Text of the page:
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Category:    Home > Reviews > Drama > Racism > British > History > Comedy > Flame In The Streets (1961/VCI DVD)/The Help (2011/Disney Blu-ray w/DVD)

Flame In The Streets (1961/VCI DVD)/The Help (2011/Disney Blu-ray w/DVD)


Picture: C/B- & C     Sound: C+/B- & C+     Extras: C-     Films: B-/C-




If you ever wonder why Civil Rights are not progressing like they should, don’t just blame Right Wing interests who continue to stoke the problem, make it worse in some ways and find clever and obvious ways to continue the hate, also blame those on the Left who want Stalin-style Political Correctness for us to forget the problem, thereby enabling the opposition group and ignorantly throw out history in general.  It is an embarrassing situation, but some changes have taken hold for the better.  Now for two films that show us how far we have and have not come.



The great Roy Ward Baker directed the still-bold drama Flame In The Streets (1961) and its portrait of racism and racial division in England remain shocking for their language and brutal honesty of a situation that was soon to explode unbeknownst to anyone involved.  Based on the play Hot Summer Night, Ted Willis turned his work into this very solid screenplay about a white British family is about to become unsettled by their daughter (Sylvia Syms) starts dating a Jamaican teacher (Johnny Sekka) as her father (John Mills) is fighting for minority rights in his union (including a new foreman played by Earl Cameron) and mother (Brenda de Banzie) is uncomfortable about the whole thing.


Well acted and fearless in dealing with racial intolerances all around then, the Rank Studios set this up as a prestige film for the year and now more than ever deserves to be rediscovered.  Baker does a fine job here and the supporting cast is fine all around.  This was ahead of its time, even by Hollywood standards (it is often noted it was years ahead of Guess Who’s Coming To Dinner) and deserves to be rediscovered.  A Photo Gallery including some poster art is the only extra, though sadly we get a terrible 1.33 X 1/4 X 3 version that butchers everything.



Fifth years later, we get a film after the social changes that is seemingly innocent, but shockingly regressive overall and amazingly manipulative: Tate Taylor’s The Help (2011).  This goofy film boasts a fine cast and is set in the south just before the Civil Rights Movement, but makes it seem “not all that bad” as it starts as a drama, then goes all over the place not knowing what it wants to do or really be about, including comedy and one moment that is supposed to be funny but ruins all credibility for this mess and it never recovers.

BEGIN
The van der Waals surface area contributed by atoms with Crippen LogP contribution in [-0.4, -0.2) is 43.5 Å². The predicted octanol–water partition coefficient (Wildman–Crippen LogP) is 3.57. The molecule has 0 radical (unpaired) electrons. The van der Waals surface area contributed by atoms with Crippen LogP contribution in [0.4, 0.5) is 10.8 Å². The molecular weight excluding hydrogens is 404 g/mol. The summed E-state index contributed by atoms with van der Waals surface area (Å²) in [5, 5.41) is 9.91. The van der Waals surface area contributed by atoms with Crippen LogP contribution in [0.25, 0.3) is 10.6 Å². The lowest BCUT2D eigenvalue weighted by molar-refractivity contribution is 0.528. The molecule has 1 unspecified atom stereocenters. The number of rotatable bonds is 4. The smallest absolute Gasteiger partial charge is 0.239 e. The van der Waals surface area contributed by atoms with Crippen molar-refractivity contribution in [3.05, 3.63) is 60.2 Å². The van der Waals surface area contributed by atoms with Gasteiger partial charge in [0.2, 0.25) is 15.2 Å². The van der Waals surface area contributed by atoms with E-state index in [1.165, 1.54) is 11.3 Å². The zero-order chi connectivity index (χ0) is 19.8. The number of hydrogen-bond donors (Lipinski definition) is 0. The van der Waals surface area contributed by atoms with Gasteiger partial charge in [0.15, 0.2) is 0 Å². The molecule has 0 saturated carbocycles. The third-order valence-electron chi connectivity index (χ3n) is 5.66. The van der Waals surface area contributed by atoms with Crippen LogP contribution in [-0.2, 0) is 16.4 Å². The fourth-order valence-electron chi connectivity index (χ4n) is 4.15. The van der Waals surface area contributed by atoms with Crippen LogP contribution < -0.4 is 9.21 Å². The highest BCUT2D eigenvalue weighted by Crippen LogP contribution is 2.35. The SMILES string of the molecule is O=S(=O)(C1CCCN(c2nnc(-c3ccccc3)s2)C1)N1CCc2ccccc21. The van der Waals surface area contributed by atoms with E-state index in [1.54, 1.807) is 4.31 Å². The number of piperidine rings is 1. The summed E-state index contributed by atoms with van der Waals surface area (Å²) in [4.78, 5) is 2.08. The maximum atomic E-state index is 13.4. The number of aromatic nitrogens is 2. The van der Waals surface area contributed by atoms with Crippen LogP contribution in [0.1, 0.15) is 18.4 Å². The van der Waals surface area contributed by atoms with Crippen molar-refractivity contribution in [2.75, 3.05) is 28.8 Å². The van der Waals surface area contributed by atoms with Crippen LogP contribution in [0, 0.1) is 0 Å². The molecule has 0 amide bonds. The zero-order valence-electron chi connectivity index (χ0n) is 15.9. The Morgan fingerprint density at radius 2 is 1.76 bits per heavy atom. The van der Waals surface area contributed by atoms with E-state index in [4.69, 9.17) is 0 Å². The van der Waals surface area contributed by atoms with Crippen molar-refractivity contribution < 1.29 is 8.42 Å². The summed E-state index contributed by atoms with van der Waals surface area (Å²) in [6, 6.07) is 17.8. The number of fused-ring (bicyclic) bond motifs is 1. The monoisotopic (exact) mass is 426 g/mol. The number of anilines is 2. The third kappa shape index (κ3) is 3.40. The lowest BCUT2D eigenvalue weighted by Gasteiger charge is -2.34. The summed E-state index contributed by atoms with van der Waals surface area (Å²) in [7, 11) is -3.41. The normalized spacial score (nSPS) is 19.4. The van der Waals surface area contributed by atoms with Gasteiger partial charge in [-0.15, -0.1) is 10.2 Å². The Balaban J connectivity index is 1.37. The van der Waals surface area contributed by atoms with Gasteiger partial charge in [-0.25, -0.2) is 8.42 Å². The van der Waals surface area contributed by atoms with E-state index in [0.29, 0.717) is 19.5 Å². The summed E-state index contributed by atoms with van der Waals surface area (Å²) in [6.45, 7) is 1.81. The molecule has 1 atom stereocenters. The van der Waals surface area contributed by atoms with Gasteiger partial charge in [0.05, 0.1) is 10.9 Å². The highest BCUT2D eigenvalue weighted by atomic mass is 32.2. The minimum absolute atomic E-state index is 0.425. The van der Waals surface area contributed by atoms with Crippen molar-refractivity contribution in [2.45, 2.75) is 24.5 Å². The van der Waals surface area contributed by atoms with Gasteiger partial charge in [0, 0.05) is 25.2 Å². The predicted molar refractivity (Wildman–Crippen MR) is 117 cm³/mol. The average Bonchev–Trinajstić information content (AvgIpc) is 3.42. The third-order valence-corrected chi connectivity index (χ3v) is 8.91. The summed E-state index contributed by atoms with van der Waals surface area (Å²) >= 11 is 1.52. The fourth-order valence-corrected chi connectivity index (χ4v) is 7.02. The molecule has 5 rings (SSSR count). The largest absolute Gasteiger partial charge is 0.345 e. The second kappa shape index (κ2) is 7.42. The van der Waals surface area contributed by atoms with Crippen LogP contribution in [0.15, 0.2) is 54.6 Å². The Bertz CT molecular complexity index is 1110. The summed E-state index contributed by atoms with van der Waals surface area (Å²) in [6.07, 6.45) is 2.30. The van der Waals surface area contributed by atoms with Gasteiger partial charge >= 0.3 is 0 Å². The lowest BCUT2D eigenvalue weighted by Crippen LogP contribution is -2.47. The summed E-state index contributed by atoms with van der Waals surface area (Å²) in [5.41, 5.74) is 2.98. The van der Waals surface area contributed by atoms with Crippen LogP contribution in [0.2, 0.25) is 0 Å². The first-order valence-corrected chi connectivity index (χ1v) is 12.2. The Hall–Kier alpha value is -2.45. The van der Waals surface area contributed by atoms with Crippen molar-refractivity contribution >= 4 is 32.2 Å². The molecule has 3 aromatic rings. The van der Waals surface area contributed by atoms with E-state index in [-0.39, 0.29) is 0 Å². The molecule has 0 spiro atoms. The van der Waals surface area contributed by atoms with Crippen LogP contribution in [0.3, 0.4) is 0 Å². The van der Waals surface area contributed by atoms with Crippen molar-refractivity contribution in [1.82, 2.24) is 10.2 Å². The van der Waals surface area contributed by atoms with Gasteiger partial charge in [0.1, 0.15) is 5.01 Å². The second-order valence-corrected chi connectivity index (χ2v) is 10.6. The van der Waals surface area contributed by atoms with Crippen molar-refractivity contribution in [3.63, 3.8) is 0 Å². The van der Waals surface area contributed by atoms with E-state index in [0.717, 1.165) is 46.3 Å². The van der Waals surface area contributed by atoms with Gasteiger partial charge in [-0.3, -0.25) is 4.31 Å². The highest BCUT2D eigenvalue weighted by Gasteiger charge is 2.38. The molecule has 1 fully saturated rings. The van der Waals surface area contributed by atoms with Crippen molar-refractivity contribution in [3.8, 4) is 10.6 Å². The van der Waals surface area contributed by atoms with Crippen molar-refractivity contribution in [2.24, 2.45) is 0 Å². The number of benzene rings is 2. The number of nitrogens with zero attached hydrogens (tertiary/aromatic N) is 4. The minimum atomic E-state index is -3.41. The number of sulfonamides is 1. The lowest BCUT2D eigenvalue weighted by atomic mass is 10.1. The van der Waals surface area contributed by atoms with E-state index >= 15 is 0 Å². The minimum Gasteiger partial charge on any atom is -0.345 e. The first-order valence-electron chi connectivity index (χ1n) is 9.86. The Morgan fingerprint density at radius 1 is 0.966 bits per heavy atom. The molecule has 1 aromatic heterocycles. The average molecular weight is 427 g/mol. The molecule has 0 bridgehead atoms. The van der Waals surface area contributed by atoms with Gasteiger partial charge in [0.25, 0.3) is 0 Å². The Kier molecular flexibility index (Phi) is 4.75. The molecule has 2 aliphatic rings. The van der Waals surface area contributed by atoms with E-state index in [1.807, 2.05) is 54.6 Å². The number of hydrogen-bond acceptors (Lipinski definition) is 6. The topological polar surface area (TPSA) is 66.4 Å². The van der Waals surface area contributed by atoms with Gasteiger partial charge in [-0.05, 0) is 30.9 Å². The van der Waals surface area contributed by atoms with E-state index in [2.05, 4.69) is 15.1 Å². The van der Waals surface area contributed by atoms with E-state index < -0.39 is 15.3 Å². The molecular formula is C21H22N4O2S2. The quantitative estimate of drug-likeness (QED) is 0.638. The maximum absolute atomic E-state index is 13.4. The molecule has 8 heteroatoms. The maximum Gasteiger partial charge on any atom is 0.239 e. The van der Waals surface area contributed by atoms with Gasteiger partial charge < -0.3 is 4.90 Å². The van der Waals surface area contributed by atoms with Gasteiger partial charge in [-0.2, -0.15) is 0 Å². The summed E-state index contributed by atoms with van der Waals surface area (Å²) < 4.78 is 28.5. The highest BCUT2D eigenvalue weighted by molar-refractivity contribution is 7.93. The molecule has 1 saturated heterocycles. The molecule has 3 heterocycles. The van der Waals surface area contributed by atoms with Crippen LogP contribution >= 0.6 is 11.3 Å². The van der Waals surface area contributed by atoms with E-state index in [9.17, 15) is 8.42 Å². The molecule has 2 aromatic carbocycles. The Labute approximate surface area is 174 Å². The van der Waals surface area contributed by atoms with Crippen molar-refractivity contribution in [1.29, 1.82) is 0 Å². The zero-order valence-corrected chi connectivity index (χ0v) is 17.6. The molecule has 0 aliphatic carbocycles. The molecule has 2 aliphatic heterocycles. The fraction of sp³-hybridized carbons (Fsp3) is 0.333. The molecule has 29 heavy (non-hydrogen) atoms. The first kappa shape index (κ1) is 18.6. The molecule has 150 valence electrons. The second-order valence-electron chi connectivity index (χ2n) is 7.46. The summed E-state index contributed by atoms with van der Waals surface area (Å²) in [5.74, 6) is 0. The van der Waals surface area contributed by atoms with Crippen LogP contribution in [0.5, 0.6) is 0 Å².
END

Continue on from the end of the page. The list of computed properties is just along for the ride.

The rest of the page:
Viola Davis plays a maid in the opening shot telling the secret story of oppression and racism in The South in what turns out to be a risky expose for a major magazine that turns into much more.  It is being told to Skeeter (Emma Stone) who wants to be a journalist, just having taken a local newspaper advice job on cleaning and this leads to her first contact with the maids in general.  Bryce Dallas Howard is housewife who hates anyone in her way including Celia (Jessica Chastain) who is suddenly an outsider thanks to her, Octavia Spencer is the most outspoken of the maids (as Minny Jackson) who is abused and is about to misdirect that abuse in a way that would have gotten her hanged or killed at the time in real life, Allison Janney plays another oppressed 1950s/1960s housewife (ala Hairspray) that she is so good at doing and the twists and turns land up dangerously trivializing anything good here.


Yes, this could have worked and did some business during an economic box office downturn, but like the Tyler Perry film For Colored Girls (2010, reviewed elsewhere on this site) is under the false belief that throwing a bunch of good actresses together in any film that is pseudo-therapeutic is good filmmaking and storytelling, but comes across as a bad cinematic Tupperware party.  The fact that both have male directors at a time when we have so few female directors speaks volumes of the additional problems.  See it at your own risk.


Extras include a Mary J. Blige Music Video, Deleted Scenes (especially on the Blu-ray) and two Blu-ray-exclusive featurettes.  Sissy Spacek and Mary Steenburgen also star.



The anamorphically enhanced 2.35 X 1 image on Streets comes from a good print, but the CinemaScope film with Rank Color is just too soft here throughout.  However, the cinematography by Director of Photography Christopher Challis, B.S.C., shows a solid command of the scope frame early on in ways we still do not see today lifting it from a mere stage (or staged) drama look or low-budget gritty drama.  Yet he manages to keep it gritty and that is impressive when you consider he has lensed such smooth A-level product like Arabesque, A Shot In The Dark, The Private Life Of Sherlock Holmes, The Mirror Crack’d, Evil Under The Sun and Chitty Chitty Bang Bang.  The 1080p 1.85 X 1 digital High Definition image on Help is softer than expected throughout and its anamorphically enhanced DVD is shockingly as soft as the film from 50 years earlier.


The DTS-HD MA (Master Audio) 5.1 lossless mix on Help is towards the front speakers, but this is recorded well enough if not spectacularly so.  The lossy Dolby Digital 5.1 on the DVD version is weaker still.  The Dolby Digital 2.0 Mono on Streets is the most-aged of all of course, yet it is nicely cleaned up and has some moments that put it on par with The Help DVD.  Hope VCI does a Streets Blu-ray sometime.



-   Nicholas Sheffo


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